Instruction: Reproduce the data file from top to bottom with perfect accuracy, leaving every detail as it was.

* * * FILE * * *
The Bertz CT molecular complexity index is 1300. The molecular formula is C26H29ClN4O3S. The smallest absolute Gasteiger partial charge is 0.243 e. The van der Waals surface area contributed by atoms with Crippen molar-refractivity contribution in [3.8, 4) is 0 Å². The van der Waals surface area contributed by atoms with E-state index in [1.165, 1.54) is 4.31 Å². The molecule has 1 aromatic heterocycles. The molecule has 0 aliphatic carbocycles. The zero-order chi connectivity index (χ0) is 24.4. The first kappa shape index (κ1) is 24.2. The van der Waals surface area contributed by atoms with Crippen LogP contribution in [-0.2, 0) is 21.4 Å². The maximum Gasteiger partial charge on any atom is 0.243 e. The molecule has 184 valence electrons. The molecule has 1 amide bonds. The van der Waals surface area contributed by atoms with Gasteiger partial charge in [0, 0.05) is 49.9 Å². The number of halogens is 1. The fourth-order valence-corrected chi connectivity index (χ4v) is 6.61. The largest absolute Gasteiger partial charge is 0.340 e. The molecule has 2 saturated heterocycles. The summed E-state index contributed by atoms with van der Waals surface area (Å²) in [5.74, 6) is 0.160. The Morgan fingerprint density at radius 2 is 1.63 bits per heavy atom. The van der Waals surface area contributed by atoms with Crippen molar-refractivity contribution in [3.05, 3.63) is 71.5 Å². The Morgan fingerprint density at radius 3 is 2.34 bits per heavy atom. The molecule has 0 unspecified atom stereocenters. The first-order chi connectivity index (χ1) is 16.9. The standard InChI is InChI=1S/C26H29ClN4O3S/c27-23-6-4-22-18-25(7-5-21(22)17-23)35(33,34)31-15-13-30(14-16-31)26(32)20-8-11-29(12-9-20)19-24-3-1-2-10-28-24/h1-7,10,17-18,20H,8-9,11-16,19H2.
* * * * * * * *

The Bertz CT molecular complexity index is 1300. The molecular formula is C26H29ClN4O3S. The smallest absolute Gasteiger partial charge is 0.243 e. The van der Waals surface area contributed by atoms with Crippen molar-refractivity contribution in [3.8, 4) is 0 Å². The van der Waals surface area contributed by atoms with E-state index in [1.165, 1.54) is 4.31 Å². The molecule has 1 aromatic heterocycles. The molecule has 0 aliphatic carbocycles. The zero-order chi connectivity index (χ0) is 24.4. The first kappa shape index (κ1) is 24.2. The van der Waals surface area contributed by atoms with Crippen LogP contribution in [-0.2, 0) is 21.4 Å². The maximum Gasteiger partial charge on any atom is 0.243 e. The molecule has 184 valence electrons. The molecule has 1 amide bonds. The van der Waals surface area contributed by atoms with Gasteiger partial charge in [0, 0.05) is 49.9 Å². The number of halogens is 1. The fourth-order valence-corrected chi connectivity index (χ4v) is 6.61. The largest absolute Gasteiger partial charge is 0.340 e. The molecule has 2 saturated heterocycles. The summed E-state index contributed by atoms with van der Waals surface area (Å²) in [5.74, 6) is 0.160. The Morgan fingerprint density at radius 2 is 1.63 bits per heavy atom. The van der Waals surface area contributed by atoms with Crippen molar-refractivity contribution in [3.05, 3.63) is 71.5 Å². The Morgan fingerprint density at radius 3 is 2.34 bits per heavy atom. The molecule has 0 unspecified atom stereocenters. The first-order chi connectivity index (χ1) is 16.9. The standard InChI is InChI=1S/C26H29ClN4O3S/c27-23-6-4-22-18-25(7-5-21(22)17-23)35(33,34)31-15-13-30(14-16-31)26(32)20-8-11-29(12-9-20)19-24-3-1-2-10-28-24/h1-7,10,17-18,20H,8-9,11-16,19H2.